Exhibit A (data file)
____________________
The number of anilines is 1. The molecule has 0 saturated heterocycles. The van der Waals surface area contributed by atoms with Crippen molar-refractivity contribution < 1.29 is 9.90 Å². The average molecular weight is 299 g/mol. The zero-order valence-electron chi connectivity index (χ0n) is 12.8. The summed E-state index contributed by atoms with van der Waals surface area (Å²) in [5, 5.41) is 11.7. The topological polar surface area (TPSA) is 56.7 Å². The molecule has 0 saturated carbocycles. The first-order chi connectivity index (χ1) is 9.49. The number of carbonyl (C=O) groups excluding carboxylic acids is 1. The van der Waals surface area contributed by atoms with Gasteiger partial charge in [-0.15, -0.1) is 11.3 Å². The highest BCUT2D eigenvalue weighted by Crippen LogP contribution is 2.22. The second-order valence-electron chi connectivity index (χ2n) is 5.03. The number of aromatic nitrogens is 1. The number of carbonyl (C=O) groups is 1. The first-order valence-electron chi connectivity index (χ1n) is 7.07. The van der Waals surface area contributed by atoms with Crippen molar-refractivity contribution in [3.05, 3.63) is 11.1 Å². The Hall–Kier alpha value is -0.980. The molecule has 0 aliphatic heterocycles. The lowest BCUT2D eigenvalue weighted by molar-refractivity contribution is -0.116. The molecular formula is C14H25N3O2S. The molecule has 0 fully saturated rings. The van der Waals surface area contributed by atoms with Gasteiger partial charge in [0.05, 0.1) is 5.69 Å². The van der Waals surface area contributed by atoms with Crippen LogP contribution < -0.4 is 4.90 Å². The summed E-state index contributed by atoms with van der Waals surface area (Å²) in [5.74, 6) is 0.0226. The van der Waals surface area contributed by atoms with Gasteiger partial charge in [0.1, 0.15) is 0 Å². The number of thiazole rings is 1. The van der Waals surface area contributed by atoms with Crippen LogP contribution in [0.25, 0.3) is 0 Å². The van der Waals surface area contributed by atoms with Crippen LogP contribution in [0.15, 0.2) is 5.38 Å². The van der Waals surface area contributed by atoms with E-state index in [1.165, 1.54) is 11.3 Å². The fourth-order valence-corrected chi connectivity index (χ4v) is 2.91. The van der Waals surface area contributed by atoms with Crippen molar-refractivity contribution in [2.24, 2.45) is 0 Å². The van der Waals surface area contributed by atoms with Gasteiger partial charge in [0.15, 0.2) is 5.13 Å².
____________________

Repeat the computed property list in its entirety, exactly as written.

The number of anilines is 1. The molecule has 0 saturated heterocycles. The van der Waals surface area contributed by atoms with Crippen molar-refractivity contribution < 1.29 is 9.90 Å². The average molecular weight is 299 g/mol. The zero-order valence-electron chi connectivity index (χ0n) is 12.8. The summed E-state index contributed by atoms with van der Waals surface area (Å²) in [5, 5.41) is 11.7. The topological polar surface area (TPSA) is 56.7 Å². The molecule has 0 saturated carbocycles. The first-order chi connectivity index (χ1) is 9.49. The number of carbonyl (C=O) groups excluding carboxylic acids is 1. The van der Waals surface area contributed by atoms with Gasteiger partial charge in [-0.15, -0.1) is 11.3 Å². The highest BCUT2D eigenvalue weighted by Crippen LogP contribution is 2.22. The second-order valence-electron chi connectivity index (χ2n) is 5.03. The number of aromatic nitrogens is 1. The number of carbonyl (C=O) groups is 1. The first-order valence-electron chi connectivity index (χ1n) is 7.07. The van der Waals surface area contributed by atoms with Crippen molar-refractivity contribution in [3.05, 3.63) is 11.1 Å². The Hall–Kier alpha value is -0.980. The molecule has 0 aliphatic heterocycles. The lowest BCUT2D eigenvalue weighted by molar-refractivity contribution is -0.116. The molecular formula is C14H25N3O2S. The molecule has 0 fully saturated rings. The van der Waals surface area contributed by atoms with Gasteiger partial charge in [0.05, 0.1) is 5.69 Å². The van der Waals surface area contributed by atoms with Crippen LogP contribution < -0.4 is 4.90 Å². The summed E-state index contributed by atoms with van der Waals surface area (Å²) in [5.74, 6) is 0.0226. The van der Waals surface area contributed by atoms with Gasteiger partial charge in [0.1, 0.15) is 0 Å². The number of thiazole rings is 1. The van der Waals surface area contributed by atoms with Crippen LogP contribution in [0.25, 0.3) is 0 Å². The van der Waals surface area contributed by atoms with Crippen LogP contribution in [0.15, 0.2) is 5.38 Å². The van der Waals surface area contributed by atoms with E-state index in [1.165, 1.54) is 11.3 Å². The fourth-order valence-corrected chi connectivity index (χ4v) is 2.91. The van der Waals surface area contributed by atoms with Crippen molar-refractivity contribution in [2.24, 2.45) is 0 Å². The van der Waals surface area contributed by atoms with Gasteiger partial charge in [0.15, 0.2) is 5.13 Å².